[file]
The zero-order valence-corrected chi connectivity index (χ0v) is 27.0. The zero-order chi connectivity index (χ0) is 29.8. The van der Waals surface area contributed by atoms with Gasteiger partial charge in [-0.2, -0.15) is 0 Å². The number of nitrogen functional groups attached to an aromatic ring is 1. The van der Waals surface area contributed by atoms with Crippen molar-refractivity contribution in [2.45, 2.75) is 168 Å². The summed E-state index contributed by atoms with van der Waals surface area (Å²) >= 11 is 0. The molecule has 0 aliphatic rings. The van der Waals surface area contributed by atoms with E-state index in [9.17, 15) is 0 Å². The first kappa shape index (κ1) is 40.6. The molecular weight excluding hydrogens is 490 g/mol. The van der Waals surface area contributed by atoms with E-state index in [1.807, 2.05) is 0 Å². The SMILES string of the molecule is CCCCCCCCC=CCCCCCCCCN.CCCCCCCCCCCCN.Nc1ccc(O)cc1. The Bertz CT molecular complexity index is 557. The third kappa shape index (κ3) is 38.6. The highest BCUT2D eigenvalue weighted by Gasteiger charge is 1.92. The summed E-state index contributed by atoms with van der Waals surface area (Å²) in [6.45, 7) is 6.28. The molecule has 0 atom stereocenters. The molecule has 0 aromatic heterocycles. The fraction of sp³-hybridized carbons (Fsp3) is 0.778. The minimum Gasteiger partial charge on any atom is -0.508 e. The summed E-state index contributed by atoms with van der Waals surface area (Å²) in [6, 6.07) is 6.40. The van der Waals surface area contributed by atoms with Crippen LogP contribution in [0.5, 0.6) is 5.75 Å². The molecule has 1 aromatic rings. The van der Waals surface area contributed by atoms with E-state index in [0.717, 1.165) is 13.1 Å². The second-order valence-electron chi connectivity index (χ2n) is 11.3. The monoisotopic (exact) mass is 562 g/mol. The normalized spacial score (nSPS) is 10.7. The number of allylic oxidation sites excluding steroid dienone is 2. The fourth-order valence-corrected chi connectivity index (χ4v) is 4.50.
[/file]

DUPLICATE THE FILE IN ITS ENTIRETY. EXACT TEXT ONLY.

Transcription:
The zero-order valence-corrected chi connectivity index (χ0v) is 27.0. The zero-order chi connectivity index (χ0) is 29.8. The van der Waals surface area contributed by atoms with Gasteiger partial charge in [-0.2, -0.15) is 0 Å². The number of nitrogen functional groups attached to an aromatic ring is 1. The van der Waals surface area contributed by atoms with Crippen molar-refractivity contribution in [2.45, 2.75) is 168 Å². The summed E-state index contributed by atoms with van der Waals surface area (Å²) >= 11 is 0. The molecule has 0 aliphatic rings. The van der Waals surface area contributed by atoms with E-state index in [9.17, 15) is 0 Å². The first kappa shape index (κ1) is 40.6. The molecular weight excluding hydrogens is 490 g/mol. The van der Waals surface area contributed by atoms with E-state index in [1.807, 2.05) is 0 Å². The SMILES string of the molecule is CCCCCCCCC=CCCCCCCCCN.CCCCCCCCCCCCN.Nc1ccc(O)cc1. The Bertz CT molecular complexity index is 557. The third kappa shape index (κ3) is 38.6. The highest BCUT2D eigenvalue weighted by Gasteiger charge is 1.92. The summed E-state index contributed by atoms with van der Waals surface area (Å²) in [6.45, 7) is 6.28. The molecule has 0 atom stereocenters. The molecule has 0 aromatic heterocycles. The fraction of sp³-hybridized carbons (Fsp3) is 0.778. The minimum Gasteiger partial charge on any atom is -0.508 e. The summed E-state index contributed by atoms with van der Waals surface area (Å²) in [6, 6.07) is 6.40. The van der Waals surface area contributed by atoms with Crippen LogP contribution in [0.5, 0.6) is 5.75 Å². The molecule has 1 aromatic rings. The van der Waals surface area contributed by atoms with E-state index in [0.717, 1.165) is 13.1 Å². The second-order valence-electron chi connectivity index (χ2n) is 11.3. The monoisotopic (exact) mass is 562 g/mol. The normalized spacial score (nSPS) is 10.7. The number of allylic oxidation sites excluding steroid dienone is 2. The fourth-order valence-corrected chi connectivity index (χ4v) is 4.50.